Handy Rules for Wedding Guest Gifting (that You Should Probably Already Know)

There are few occasions more deserving of a celebration than the magic of two people finding each other in this life. When it comes to giving a gift to the bride and groom at a wedding, however, it’s difficult to know what the rules should be. 

Many of us have the same questions about how much we should spend, when we should give the gift, and whether it’s suitable to give money instead of an actual item. However, you don’t want to be the person to actually ask about this stuff before the wedding. Here are some golden rules to save you some unnecessary embarrassment. 

How Much to Spend on the Gift

The amount you’re expected to spend on a wedding gift will depend on the relationship you have with the bride, groom or even the bridesmaids. Think about how close you are with this couple before you start splashing cash. For instance, you probably shouldn’t spend less than £50 if you have a strong friendship with the couple. 

If you’re very close to the bride and groom, try to keep your gift spend somewhere in the region of £100 and above. If you’re just a distant relative or coworker, then you can spend a little less, just try not to be too cheap. If you’re bringing a date to the wedding, then you might be expected in some cultures to spend a little more on the gift too. 

Remember, the couple are going to be hosting your guest as well as you, and it costs quite a lot of money to pay for food and drink for each individual person. Showing up to the wedding with a second person means that you should have more cash to spend together on the gift, and you can think more carefully about the present too.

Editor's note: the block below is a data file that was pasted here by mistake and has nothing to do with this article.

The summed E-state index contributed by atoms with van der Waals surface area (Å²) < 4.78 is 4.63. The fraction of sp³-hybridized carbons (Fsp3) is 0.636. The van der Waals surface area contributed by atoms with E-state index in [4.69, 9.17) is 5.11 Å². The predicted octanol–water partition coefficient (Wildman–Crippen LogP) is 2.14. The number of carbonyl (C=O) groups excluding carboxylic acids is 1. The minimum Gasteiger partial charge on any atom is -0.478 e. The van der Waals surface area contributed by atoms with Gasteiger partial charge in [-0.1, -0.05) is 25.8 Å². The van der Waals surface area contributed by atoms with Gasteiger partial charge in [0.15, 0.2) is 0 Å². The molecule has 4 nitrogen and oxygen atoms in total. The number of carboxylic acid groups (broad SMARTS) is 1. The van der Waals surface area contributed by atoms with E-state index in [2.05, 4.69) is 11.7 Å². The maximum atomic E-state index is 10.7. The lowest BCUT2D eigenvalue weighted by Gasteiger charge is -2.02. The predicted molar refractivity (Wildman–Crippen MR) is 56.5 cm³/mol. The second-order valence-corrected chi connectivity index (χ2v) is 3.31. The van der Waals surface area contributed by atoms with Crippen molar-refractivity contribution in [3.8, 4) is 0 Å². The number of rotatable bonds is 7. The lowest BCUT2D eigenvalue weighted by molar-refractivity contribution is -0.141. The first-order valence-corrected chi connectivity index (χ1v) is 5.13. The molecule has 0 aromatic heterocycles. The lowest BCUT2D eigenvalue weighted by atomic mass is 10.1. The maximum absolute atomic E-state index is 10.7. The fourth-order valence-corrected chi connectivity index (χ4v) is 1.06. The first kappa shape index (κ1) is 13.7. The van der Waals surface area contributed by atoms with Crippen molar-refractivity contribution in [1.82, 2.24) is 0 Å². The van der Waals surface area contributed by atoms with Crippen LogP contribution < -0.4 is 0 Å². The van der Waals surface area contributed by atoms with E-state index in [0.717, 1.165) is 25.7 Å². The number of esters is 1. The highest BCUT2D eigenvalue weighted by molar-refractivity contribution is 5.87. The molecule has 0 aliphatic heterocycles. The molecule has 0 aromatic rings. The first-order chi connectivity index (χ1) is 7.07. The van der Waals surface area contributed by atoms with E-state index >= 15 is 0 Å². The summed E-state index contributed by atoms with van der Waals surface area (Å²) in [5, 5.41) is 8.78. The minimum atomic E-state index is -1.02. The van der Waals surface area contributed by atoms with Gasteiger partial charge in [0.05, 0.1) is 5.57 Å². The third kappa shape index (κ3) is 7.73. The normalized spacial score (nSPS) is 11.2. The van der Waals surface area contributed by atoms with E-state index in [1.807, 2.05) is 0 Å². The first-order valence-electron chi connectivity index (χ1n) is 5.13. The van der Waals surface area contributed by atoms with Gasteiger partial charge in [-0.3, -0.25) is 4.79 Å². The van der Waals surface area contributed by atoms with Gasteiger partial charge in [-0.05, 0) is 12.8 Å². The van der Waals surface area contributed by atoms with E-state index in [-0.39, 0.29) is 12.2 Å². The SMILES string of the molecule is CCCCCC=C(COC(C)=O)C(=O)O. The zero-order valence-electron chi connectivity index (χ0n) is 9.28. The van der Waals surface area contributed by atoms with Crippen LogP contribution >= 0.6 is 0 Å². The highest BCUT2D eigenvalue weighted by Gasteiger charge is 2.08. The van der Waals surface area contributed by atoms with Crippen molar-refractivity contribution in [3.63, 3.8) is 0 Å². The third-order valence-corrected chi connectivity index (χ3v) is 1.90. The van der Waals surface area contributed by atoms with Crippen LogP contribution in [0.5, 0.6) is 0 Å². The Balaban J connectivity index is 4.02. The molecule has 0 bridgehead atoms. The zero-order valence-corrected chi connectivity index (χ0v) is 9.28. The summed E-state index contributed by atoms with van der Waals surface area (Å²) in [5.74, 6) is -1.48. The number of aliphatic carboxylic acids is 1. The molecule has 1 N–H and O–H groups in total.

What’s the Situations with Showers and Weddings?

If you’re invited to a bridal shower, you’ll usually be expected to bring a gift for the happy couple to that event. However, you don’t need to spend nearly as much on this gift as you would at the actual wedding ceremony. Don’t feel under pressure to go too far with a bridal shower or engagement party gift. Something small and meaningful is usually a good choice here. 

So, what about if you’re going to both the shower and the wedding? Unfortunately, you probably will be expected to supply a gift for both occasions, particularly if you’re close to the couple in question. Just because you’ve already spent money on the couple at the shower doesn’t mean that you can spend less on the wedding either. However, if you’re limited with cash, then you might want to let the bride and groom know this beforehand. 

Sometimes, you’ll be able to get away with just bringing a card to the shower or engagement party if you’re focusing on saving your money for a present on the big day instead. Talk to the bride and groom to let them know what your plans are. 

Do You Have to Give the Gift on the Day?

You have about 3 months to give a wedding gift after the big day comes and goes. If you’re waiting on something to arrive in the post, then you can consider leaving things a little longer. Original gift etiquette used to say that you could wait up to a year to give a gift, depending on the situation, but you probably won’t need that long in a world where online shopping exists. 

There should usually be a pretty good reason why your gift was late if you’re going to be sending it after the day. For instance, if you’re getting something custom made, it makes sense that it would take longer, and you might have to wait a while. 

If you’re giving cash as a wedding gift, then you should probably make sure that it’s available on the actual day of the wedding. Cash is becoming more of an acceptable wedding gift in the modern world, so don’t be afraid to give this instead of a physical product if you want to. If your couple actually asks you for cash, then it may be that they don’t actually need anything for the home and want the cash to go towards their honeymoon fund or travels instead. 

If the cash is intended to be for something that’s coming up soon, it’s particularly important to make sure that you get it to them on time. 

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